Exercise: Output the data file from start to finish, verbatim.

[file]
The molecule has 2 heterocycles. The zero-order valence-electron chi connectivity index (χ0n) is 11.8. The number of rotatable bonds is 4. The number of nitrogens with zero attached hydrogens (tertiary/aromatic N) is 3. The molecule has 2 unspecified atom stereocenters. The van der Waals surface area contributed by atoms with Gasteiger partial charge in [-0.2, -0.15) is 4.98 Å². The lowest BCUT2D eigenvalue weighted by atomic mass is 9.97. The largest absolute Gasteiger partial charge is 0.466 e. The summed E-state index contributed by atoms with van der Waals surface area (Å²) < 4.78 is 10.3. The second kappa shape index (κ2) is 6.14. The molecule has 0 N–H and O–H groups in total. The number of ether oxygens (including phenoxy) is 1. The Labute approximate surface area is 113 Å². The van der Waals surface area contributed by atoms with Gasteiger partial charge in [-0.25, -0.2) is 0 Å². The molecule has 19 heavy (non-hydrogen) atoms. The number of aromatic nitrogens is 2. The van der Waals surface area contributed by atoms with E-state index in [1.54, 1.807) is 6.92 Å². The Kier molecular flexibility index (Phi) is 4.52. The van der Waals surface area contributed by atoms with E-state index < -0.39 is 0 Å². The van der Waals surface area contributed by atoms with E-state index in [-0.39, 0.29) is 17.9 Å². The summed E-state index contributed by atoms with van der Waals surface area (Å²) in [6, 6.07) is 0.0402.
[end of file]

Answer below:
The molecule has 2 heterocycles. The zero-order valence-electron chi connectivity index (χ0n) is 11.8. The number of rotatable bonds is 4. The number of nitrogens with zero attached hydrogens (tertiary/aromatic N) is 3. The molecule has 2 unspecified atom stereocenters. The van der Waals surface area contributed by atoms with Gasteiger partial charge in [-0.2, -0.15) is 4.98 Å². The lowest BCUT2D eigenvalue weighted by atomic mass is 9.97. The largest absolute Gasteiger partial charge is 0.466 e. The summed E-state index contributed by atoms with van der Waals surface area (Å²) < 4.78 is 10.3. The second kappa shape index (κ2) is 6.14. The molecule has 0 N–H and O–H groups in total. The number of ether oxygens (including phenoxy) is 1. The Labute approximate surface area is 113 Å². The van der Waals surface area contributed by atoms with Gasteiger partial charge in [-0.25, -0.2) is 0 Å². The molecule has 19 heavy (non-hydrogen) atoms. The number of aromatic nitrogens is 2. The van der Waals surface area contributed by atoms with E-state index in [1.54, 1.807) is 6.92 Å². The Kier molecular flexibility index (Phi) is 4.52. The van der Waals surface area contributed by atoms with E-state index < -0.39 is 0 Å². The van der Waals surface area contributed by atoms with E-state index in [-0.39, 0.29) is 17.9 Å². The summed E-state index contributed by atoms with van der Waals surface area (Å²) in [6, 6.07) is 0.0402.